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Alexander Pope and his eighteenth-century women readers

Auteur: Claudia N Thomas
Uitgever: Carbondale : Southern Illinois University Press, ©1994.
Editie/Formaat:   Boek : Deelstaats- of provinciale overheidsuitgave : EngelsAlle edities en materiaalsoorten bekijken.
Database:WorldCat
Samenvatting:
Throughout the 1980s, scholars debated Alexander Pope's attitude toward women by applying such critical methods as Marxist or deconstructionist theories to his texts. In this book, Claudia N. Thomas instead adopts reader-response theory in order to present what she regards as a more accurate analysis, mindful of the historical reception of Pope's various works. Thomas specifically responds to modern allegations that  Meer lezen...
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Genre/Vorm: Criticism, interpretation, etc
History
Aanvullende fysieke materiaalsoort: Online version:
Thomas, Claudia N., 1951-
Alexander Pope and his eighteenth-century women readers.
Carbondale : Southern Illinois University Press, c1994
(OCoLC)623275671
Genoemd persoon: Alexander Pope; Alexander Pope; Alexander Pope; Alexander Pope; Alexander Pope
Genre: Overheidsuitgave, Deelstaats- of provinciale overheidsuitgave
Soort document: Boek
Alle auteurs / medewerkers: Claudia N Thomas
ISBN: 0809318865 9780809318865
OCLC-nummer: 27066250
Beschrijving: xii, 309 p. : ill. ; 24 cm.
Inhoud: Introduction: Alexander Pope, Literary Creativity, and Eighteenth-Century Women --
1. "Appeals to the Ladies": Pope and His Iliad Readers --
2. Women's Prose Responses to Pope's Writings --
3. Women's Poetic Addresses to Pope --
4. Eighteenth-Century Women and Pope's Early Poetry --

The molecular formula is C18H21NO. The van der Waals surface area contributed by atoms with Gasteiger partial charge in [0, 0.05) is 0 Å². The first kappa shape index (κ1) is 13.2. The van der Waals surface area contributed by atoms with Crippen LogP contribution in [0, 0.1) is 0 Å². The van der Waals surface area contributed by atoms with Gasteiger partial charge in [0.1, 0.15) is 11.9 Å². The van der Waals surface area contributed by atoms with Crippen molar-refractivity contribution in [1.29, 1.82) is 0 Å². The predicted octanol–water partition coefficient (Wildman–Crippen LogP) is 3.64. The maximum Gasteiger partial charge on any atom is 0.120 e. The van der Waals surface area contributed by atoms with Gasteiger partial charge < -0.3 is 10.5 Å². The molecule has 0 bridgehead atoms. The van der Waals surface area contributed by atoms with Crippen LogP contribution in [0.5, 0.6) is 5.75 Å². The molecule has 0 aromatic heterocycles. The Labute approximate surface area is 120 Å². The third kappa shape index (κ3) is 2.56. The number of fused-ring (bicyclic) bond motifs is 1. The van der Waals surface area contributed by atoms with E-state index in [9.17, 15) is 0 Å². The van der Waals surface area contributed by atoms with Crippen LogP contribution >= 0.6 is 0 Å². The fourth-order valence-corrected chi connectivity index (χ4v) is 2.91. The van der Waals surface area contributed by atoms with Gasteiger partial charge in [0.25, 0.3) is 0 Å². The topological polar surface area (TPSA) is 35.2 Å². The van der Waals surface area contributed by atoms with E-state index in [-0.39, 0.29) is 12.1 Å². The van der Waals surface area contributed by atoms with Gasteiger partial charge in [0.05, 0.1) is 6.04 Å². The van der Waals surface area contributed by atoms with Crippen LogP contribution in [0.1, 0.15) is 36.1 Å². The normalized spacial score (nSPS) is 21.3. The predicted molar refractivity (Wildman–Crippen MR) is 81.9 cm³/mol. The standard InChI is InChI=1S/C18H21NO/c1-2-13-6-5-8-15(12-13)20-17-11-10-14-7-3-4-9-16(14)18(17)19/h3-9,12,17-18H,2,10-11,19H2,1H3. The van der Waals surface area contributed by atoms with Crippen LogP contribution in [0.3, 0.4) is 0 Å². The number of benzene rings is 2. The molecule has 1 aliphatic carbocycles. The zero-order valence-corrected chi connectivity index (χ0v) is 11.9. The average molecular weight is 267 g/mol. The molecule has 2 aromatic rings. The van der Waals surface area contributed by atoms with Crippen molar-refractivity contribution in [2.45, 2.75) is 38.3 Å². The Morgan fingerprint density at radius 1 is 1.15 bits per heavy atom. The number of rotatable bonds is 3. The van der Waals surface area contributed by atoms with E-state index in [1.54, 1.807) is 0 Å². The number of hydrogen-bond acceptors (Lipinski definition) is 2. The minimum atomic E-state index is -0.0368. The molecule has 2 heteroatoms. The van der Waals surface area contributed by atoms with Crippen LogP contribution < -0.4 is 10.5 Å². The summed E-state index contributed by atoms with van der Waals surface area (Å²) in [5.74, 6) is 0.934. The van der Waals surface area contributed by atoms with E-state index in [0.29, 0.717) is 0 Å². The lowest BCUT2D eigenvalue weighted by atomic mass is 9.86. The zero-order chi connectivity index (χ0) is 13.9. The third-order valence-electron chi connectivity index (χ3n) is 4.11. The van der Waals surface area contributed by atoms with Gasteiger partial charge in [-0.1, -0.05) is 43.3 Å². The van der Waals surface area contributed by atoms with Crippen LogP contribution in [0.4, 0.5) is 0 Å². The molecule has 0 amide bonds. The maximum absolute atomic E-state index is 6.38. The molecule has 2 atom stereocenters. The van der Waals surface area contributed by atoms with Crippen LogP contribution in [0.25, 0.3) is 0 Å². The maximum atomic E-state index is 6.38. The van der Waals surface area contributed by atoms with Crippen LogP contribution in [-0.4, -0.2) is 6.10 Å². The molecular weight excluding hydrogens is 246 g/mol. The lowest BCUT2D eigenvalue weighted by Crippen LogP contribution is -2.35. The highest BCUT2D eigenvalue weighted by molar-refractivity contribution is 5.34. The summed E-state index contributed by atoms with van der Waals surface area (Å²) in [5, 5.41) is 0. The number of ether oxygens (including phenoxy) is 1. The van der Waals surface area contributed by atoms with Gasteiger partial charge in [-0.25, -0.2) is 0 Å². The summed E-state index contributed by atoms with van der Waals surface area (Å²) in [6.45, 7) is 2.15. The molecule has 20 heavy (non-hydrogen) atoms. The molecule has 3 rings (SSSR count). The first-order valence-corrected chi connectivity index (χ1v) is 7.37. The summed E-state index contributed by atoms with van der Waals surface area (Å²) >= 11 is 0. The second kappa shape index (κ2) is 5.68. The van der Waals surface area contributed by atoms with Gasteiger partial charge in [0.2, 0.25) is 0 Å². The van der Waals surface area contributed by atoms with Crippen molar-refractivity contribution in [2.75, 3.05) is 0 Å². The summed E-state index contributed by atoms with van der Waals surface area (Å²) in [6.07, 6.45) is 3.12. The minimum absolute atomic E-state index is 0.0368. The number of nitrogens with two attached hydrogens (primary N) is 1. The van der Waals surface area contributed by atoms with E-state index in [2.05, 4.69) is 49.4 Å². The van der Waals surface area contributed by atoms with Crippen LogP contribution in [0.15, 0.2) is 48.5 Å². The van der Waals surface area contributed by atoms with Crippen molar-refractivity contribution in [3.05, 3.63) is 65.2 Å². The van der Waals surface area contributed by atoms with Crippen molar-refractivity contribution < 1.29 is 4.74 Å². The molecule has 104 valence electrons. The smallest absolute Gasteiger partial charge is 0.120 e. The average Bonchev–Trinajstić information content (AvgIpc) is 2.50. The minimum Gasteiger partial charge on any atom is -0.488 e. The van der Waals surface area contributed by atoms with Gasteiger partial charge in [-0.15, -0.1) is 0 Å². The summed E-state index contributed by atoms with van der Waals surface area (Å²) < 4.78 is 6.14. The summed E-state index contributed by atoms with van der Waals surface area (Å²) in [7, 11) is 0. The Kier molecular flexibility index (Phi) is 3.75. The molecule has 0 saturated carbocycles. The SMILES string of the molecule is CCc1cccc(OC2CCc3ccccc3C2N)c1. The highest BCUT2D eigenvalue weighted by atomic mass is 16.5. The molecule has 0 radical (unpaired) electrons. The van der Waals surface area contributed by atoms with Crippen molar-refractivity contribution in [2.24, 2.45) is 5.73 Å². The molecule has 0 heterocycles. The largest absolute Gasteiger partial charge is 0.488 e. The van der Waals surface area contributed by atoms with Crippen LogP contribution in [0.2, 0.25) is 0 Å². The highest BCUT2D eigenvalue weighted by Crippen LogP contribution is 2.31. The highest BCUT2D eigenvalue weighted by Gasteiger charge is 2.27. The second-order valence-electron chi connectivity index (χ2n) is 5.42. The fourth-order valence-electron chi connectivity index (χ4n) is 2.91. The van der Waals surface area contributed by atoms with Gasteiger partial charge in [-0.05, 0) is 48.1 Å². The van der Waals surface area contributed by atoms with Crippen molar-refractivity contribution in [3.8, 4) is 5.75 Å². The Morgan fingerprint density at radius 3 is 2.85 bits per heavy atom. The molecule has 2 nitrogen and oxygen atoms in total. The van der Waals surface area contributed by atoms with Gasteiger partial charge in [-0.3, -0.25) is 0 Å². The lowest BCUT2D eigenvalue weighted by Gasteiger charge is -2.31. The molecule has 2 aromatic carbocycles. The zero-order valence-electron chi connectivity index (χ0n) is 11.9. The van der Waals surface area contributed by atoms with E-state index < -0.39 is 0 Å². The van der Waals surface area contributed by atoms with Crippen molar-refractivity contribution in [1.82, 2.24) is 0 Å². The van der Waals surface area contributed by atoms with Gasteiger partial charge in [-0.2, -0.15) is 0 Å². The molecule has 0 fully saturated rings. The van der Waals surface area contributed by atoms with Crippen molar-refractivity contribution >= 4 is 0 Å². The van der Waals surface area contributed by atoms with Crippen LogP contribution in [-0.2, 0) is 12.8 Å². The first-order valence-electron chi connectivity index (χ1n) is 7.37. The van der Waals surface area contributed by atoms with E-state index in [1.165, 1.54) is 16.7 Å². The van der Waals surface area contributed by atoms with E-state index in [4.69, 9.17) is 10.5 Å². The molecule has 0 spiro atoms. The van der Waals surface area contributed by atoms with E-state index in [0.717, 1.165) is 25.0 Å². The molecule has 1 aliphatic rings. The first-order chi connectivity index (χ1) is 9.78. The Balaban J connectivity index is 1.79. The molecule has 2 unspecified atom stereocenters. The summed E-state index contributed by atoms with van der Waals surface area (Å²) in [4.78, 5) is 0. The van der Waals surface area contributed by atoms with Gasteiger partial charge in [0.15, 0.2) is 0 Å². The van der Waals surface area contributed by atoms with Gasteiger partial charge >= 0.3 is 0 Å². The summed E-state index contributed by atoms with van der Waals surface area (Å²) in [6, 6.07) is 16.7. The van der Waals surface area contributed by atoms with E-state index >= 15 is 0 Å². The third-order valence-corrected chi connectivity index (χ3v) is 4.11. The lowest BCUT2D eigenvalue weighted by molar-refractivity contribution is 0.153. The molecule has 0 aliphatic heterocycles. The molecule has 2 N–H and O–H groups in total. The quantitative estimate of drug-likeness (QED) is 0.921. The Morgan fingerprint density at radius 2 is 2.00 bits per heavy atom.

5. Pope and Women's Poems "Something like Horace" --
Conclusion: Pope's Influence on Eighteenth-Century Women's Poetry.
Andere titels: Alexander Pope and his 18th-century women readers.
Verantwoordelijkheid: Claudia N. Thomas.
Meer informatie:

Fragment:

Throughout the 1980s, scholars debated Alexander Pope's attitude toward women by applying such critical methods as Marxist or deconstructionist theories to his texts. In this book, Claudia N. Thomas instead adopts reader-response theory in order to present what she regards as a more accurate analysis, mindful of the historical reception of Pope's various works. Thomas specifically responds to modern allegations that Pope was a misogynist and a literary victimizer of women. If Pope thought women inconsequential, she argues, why did he bother to cultivate a female audience? Furthermore, how did eighteenth-century women readers receive his writings? Thomas answers these questions by examining the literary responses to Pope of his eighteenth-century women readers: their prose responses to Pope, their poems addressed to him or replying to his poems, and their poems strongly influenced by him. These responses not only clarify Pope's works and their relation to cultural history; they also advance women's literary history by reconstructing the female experience of eighteenth-century culture. A surprising amount of testimony survives to illuminate the ways eighteenth-century women read Pope. Women referred to, quoted, and commented on his poems and letters in a variety of writings: diaries, letters, travel books, translations, essays, poems, and novels. They wrote poems of praise and criticism and designed companion pieces to his poems. A number of women poets learned their craft by studying his work; their poems frequently appropriate and recontextualize his themes, language, and imagery. The responses of these women readers, who varied widely in social and economic class, determined whether women received Pope's work passively or resisted its constructions of femininity. For many women, a response to Pope was a reaction to cultural issues ranging from women's emotional and intellectual qualities to their creative capacity. Women's responses demonstrate that they were often shrewdly critical of Pope's gendered rhetoric, yet in contrast, women often claimed Pope as a sympathetic ally in their quests for education and for a more dignified role in their culture. Thomas's detailed consideration of textual evidence makes her work the most inclusive study to date of responses to Pope's poetry on the part of his female contemporaries. It is a unique resource for eighteenth-century scholars as well as for feminist scholars and readers.

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